Planning ahead is key to study abroad

The Learning Abroad Center can help students meet strict travel deadlines.

Elizabeth Giorgi

Last-minute planning is not recommended for most aspects of college life, and traveling abroad is no exception.

Rules and regulations in many countries have changed over the years in an attempt to keep students safer. University officials recommend that students research learning abroad experiences ahead of time to ensure their visa and other travel requirements are met well in advance.

The rules and regulations the United States has put in place to secure its borders sometimes are used in other countries to increase security, said Kathleen Sellew, associate director in the Office of International Programs.

“If we put a requirement on visas such as fingerprinting,” she said, “… some countries may put the same requirement on the U.S.”

The requirements for travelers are different based on the purpose of the trip as well as the amount of time a traveler will spend in that country, Sellew said.

Spain’s government requires travelers to attend a personal appointment at the nearest consulate as part of the visa application process, she said.

This means a Minneapolis resident would have to travel to Chicago for a personal appointment in order to obtain a visa.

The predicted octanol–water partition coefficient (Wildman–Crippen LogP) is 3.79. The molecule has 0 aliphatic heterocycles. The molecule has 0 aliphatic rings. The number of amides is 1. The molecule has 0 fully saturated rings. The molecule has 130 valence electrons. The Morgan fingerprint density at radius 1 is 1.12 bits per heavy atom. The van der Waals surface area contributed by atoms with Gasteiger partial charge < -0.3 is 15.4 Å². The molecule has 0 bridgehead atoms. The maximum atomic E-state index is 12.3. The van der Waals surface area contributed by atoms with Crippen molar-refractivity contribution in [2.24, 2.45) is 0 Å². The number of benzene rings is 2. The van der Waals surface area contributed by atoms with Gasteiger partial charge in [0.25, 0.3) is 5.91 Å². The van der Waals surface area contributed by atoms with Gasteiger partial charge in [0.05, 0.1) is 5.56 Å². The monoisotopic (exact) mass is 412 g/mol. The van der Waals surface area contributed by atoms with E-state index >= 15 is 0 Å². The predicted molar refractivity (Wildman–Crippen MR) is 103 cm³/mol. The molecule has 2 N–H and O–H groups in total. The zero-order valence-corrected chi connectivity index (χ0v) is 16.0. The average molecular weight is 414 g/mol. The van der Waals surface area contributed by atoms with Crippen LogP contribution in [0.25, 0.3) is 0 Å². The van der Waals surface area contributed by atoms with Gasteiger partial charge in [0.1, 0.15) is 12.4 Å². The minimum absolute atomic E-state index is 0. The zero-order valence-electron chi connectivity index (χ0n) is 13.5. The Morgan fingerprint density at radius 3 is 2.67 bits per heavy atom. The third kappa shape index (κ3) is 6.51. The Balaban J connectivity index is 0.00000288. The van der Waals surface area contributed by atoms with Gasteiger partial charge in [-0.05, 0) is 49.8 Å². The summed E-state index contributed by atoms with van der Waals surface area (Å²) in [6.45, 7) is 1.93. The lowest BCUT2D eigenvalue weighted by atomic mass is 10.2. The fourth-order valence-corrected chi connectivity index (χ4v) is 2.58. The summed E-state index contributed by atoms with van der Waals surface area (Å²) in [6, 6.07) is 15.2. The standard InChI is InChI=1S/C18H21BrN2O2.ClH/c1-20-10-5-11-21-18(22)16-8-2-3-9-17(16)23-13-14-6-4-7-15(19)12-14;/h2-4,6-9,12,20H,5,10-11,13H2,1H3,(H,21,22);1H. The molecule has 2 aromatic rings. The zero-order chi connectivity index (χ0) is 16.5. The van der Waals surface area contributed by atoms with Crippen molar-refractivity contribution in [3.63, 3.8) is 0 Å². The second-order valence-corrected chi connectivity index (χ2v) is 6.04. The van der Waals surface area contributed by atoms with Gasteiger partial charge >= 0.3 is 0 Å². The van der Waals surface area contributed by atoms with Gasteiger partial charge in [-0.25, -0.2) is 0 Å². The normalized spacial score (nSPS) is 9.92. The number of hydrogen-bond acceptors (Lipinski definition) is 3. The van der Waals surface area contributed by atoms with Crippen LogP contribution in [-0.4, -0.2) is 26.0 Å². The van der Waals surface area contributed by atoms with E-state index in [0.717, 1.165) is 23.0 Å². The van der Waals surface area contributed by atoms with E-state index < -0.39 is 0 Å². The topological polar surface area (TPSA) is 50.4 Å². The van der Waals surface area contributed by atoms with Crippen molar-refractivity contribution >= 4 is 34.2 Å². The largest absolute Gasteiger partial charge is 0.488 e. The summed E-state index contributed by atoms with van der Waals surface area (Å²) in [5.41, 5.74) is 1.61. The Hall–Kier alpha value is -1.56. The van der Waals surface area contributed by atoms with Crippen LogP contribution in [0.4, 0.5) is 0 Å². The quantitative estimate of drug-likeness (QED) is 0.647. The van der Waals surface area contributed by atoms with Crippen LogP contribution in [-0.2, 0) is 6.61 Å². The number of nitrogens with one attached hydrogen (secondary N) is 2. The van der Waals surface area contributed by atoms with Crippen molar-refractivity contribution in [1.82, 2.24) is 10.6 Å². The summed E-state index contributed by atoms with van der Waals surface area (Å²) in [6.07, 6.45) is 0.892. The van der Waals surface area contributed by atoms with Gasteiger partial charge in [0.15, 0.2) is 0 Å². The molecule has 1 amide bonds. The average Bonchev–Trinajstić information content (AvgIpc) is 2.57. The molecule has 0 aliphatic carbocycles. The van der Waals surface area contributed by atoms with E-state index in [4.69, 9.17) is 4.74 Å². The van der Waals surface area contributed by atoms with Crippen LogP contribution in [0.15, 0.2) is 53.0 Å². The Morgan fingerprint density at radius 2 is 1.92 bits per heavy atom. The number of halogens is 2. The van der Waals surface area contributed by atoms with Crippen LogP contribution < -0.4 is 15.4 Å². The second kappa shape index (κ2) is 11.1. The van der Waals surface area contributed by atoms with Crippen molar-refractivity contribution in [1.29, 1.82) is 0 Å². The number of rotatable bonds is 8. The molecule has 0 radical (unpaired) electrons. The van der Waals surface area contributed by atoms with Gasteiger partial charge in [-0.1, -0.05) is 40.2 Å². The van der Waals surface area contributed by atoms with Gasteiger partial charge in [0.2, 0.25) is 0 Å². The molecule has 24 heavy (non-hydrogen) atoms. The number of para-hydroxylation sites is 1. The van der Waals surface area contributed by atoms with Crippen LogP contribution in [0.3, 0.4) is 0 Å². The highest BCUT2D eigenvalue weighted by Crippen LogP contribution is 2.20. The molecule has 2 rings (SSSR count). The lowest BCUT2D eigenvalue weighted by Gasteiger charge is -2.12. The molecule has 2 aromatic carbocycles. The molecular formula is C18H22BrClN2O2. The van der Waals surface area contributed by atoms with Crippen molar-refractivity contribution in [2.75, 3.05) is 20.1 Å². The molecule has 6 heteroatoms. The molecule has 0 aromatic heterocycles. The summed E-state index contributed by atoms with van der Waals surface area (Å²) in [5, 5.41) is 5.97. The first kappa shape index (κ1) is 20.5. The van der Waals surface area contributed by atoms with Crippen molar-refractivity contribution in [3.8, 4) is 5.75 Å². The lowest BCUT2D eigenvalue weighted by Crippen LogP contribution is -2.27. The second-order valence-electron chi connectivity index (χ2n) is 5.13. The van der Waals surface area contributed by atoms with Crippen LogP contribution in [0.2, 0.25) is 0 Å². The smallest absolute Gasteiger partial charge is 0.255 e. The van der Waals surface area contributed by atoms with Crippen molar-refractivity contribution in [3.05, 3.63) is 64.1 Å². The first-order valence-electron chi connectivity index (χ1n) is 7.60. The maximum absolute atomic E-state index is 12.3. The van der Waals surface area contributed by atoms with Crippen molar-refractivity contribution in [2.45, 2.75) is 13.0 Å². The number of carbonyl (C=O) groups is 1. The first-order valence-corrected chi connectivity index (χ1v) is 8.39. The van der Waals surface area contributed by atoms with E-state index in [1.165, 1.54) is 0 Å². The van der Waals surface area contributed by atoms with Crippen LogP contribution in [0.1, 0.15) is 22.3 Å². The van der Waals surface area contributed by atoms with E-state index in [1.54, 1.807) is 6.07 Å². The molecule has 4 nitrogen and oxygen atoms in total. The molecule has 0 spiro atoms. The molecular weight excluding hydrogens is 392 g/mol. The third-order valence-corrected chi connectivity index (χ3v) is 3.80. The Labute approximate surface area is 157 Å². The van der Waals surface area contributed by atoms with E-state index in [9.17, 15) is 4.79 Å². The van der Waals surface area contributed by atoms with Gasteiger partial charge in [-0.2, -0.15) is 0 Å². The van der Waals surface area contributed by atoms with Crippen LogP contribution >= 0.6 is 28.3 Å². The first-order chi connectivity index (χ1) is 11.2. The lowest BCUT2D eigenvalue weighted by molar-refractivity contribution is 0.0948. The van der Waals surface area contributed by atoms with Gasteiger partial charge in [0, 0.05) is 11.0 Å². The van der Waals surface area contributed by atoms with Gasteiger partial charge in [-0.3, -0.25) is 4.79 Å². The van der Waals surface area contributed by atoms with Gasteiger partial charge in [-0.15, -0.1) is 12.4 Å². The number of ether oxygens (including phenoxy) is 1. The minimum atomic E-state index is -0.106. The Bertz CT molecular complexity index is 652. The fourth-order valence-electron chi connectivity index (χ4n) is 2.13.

However, the increased requirements in Spain have become less of an issue for University students because the Learning Abroad Center assists in the process of obtaining a visa, said Trish Blomquist, associate director in the Learning Abroad Center.

“In our situation, it doesn’t affect students,” she said.

Generally, she said, a student applying to study abroad will not be denied his or her visa.

The Learning Abroad Center assists students in the application process in various ways, depending on the trip they will take, she said.

Typical residents would have to schedule an appointment to drop off and pick up their applications in person at the consulate.

However, the Learning Abroad Center has alleviated that stress for students who are going to be studying with programs such as the Toledo program, said Holly Zimmerman, program director in the Learning Abroad Center.

The University offers the pick-up and drop-off services for students who are planning to study in Toledo, because it is the only program large enough for the consulate to allow that service, she said.

Another aspect that has been changed in the Learning Abroad Center is the timeframe in which students can apply. Previously, students were allowed to apply 90 days before departure to Spain; now the application time limit has been lifted, said Kate Moss, program associate in the Office of International Programs.

The most important aspect of studying abroad is to start looking at the requirements early, Moss said.

“Most study abroad programs will have resources for you to help you get ready,” she said.

Senior Spanish studies student Elizabeth Wilkinson visited Spain for the 2004-2005 academic year.

The first part of the process was to visit the Learning Abroad Center and start researching early, she said.

Wilkinson said the application was “a pain to complete,” but planning the process in advance can ensure it is finished in time.

“Pay attention to deadlines and pay attention to what the study abroad programs are saying,” she said. “These offices are aware of current travel issues and current regulations.”